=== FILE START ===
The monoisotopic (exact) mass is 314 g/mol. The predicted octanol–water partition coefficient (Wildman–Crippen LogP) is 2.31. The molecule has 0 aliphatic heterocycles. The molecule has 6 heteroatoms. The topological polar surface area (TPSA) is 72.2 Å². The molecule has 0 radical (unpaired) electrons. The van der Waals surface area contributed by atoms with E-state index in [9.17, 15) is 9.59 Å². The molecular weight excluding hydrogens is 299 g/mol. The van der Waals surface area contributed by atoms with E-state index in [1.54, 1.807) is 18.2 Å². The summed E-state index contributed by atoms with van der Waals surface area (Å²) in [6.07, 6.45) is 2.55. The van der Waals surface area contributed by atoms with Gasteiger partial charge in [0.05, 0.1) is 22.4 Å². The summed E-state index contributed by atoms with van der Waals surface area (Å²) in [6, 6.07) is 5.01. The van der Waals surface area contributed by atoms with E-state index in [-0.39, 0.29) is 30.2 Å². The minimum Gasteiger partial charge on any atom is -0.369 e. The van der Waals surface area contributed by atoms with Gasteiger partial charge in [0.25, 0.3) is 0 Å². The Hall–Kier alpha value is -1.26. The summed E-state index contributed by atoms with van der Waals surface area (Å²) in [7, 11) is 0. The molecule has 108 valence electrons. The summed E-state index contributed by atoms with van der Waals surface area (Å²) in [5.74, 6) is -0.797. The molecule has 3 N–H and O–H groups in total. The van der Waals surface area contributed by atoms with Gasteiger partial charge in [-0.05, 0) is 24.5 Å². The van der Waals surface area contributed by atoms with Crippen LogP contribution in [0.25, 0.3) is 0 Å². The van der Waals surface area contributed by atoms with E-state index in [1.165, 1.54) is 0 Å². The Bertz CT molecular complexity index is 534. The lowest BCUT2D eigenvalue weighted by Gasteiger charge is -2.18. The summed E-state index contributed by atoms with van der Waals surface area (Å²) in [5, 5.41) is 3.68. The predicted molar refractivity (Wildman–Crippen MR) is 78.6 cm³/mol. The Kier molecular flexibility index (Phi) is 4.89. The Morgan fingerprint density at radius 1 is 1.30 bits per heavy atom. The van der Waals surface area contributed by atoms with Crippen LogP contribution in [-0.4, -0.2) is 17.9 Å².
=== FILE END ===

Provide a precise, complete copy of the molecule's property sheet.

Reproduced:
The monoisotopic (exact) mass is 314 g/mol. The predicted octanol–water partition coefficient (Wildman–Crippen LogP) is 2.31. The molecule has 0 aliphatic heterocycles. The molecule has 6 heteroatoms. The topological polar surface area (TPSA) is 72.2 Å². The molecule has 0 radical (unpaired) electrons. The van der Waals surface area contributed by atoms with E-state index in [9.17, 15) is 9.59 Å². The molecular weight excluding hydrogens is 299 g/mol. The van der Waals surface area contributed by atoms with E-state index in [1.54, 1.807) is 18.2 Å². The summed E-state index contributed by atoms with van der Waals surface area (Å²) in [6.07, 6.45) is 2.55. The van der Waals surface area contributed by atoms with Gasteiger partial charge in [0.05, 0.1) is 22.4 Å². The summed E-state index contributed by atoms with van der Waals surface area (Å²) in [6, 6.07) is 5.01. The van der Waals surface area contributed by atoms with E-state index in [-0.39, 0.29) is 30.2 Å². The minimum Gasteiger partial charge on any atom is -0.369 e. The van der Waals surface area contributed by atoms with Gasteiger partial charge in [0.25, 0.3) is 0 Å². The Hall–Kier alpha value is -1.26. The summed E-state index contributed by atoms with van der Waals surface area (Å²) in [7, 11) is 0. The molecule has 108 valence electrons. The summed E-state index contributed by atoms with van der Waals surface area (Å²) in [5.74, 6) is -0.797. The molecule has 3 N–H and O–H groups in total. The van der Waals surface area contributed by atoms with Gasteiger partial charge in [-0.05, 0) is 24.5 Å². The van der Waals surface area contributed by atoms with Crippen LogP contribution in [0.25, 0.3) is 0 Å². The van der Waals surface area contributed by atoms with E-state index in [1.165, 1.54) is 0 Å². The Bertz CT molecular complexity index is 534. The lowest BCUT2D eigenvalue weighted by Gasteiger charge is -2.18. The summed E-state index contributed by atoms with van der Waals surface area (Å²) in [5, 5.41) is 3.68. The predicted molar refractivity (Wildman–Crippen MR) is 78.6 cm³/mol. The Kier molecular flexibility index (Phi) is 4.89. The Morgan fingerprint density at radius 1 is 1.30 bits per heavy atom. The van der Waals surface area contributed by atoms with Crippen LogP contribution in [-0.4, -0.2) is 17.9 Å².